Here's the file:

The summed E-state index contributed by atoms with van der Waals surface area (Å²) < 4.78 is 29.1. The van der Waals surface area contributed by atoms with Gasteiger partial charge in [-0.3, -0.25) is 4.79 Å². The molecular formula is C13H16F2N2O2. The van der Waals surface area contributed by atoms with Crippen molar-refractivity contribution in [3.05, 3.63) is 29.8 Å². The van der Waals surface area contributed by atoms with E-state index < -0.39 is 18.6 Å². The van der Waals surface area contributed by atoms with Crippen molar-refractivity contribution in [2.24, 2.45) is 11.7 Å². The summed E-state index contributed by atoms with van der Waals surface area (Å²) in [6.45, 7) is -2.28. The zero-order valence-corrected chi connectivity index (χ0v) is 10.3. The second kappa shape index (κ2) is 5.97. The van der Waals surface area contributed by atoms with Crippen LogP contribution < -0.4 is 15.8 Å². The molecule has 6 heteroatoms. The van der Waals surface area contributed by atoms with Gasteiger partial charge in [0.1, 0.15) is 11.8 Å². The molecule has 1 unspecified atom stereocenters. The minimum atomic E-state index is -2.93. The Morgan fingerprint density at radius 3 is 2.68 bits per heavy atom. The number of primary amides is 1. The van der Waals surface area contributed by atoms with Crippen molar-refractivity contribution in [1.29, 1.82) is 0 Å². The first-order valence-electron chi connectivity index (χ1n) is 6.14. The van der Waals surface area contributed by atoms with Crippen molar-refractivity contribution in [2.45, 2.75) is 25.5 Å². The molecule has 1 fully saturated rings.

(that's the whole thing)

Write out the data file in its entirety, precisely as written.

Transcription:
The summed E-state index contributed by atoms with van der Waals surface area (Å²) < 4.78 is 29.1. The van der Waals surface area contributed by atoms with Gasteiger partial charge in [-0.3, -0.25) is 4.79 Å². The molecular formula is C13H16F2N2O2. The van der Waals surface area contributed by atoms with Crippen molar-refractivity contribution in [3.05, 3.63) is 29.8 Å². The van der Waals surface area contributed by atoms with E-state index < -0.39 is 18.6 Å². The van der Waals surface area contributed by atoms with Crippen molar-refractivity contribution in [2.24, 2.45) is 11.7 Å². The summed E-state index contributed by atoms with van der Waals surface area (Å²) in [6.45, 7) is -2.28. The zero-order valence-corrected chi connectivity index (χ0v) is 10.3. The second kappa shape index (κ2) is 5.97. The van der Waals surface area contributed by atoms with Crippen LogP contribution < -0.4 is 15.8 Å². The molecule has 6 heteroatoms. The van der Waals surface area contributed by atoms with Gasteiger partial charge in [0.1, 0.15) is 11.8 Å². The molecule has 1 unspecified atom stereocenters. The minimum atomic E-state index is -2.93. The Morgan fingerprint density at radius 3 is 2.68 bits per heavy atom. The number of primary amides is 1. The van der Waals surface area contributed by atoms with Crippen molar-refractivity contribution in [1.29, 1.82) is 0 Å². The first-order valence-electron chi connectivity index (χ1n) is 6.14. The van der Waals surface area contributed by atoms with Crippen molar-refractivity contribution in [2.45, 2.75) is 25.5 Å². The molecule has 1 fully saturated rings.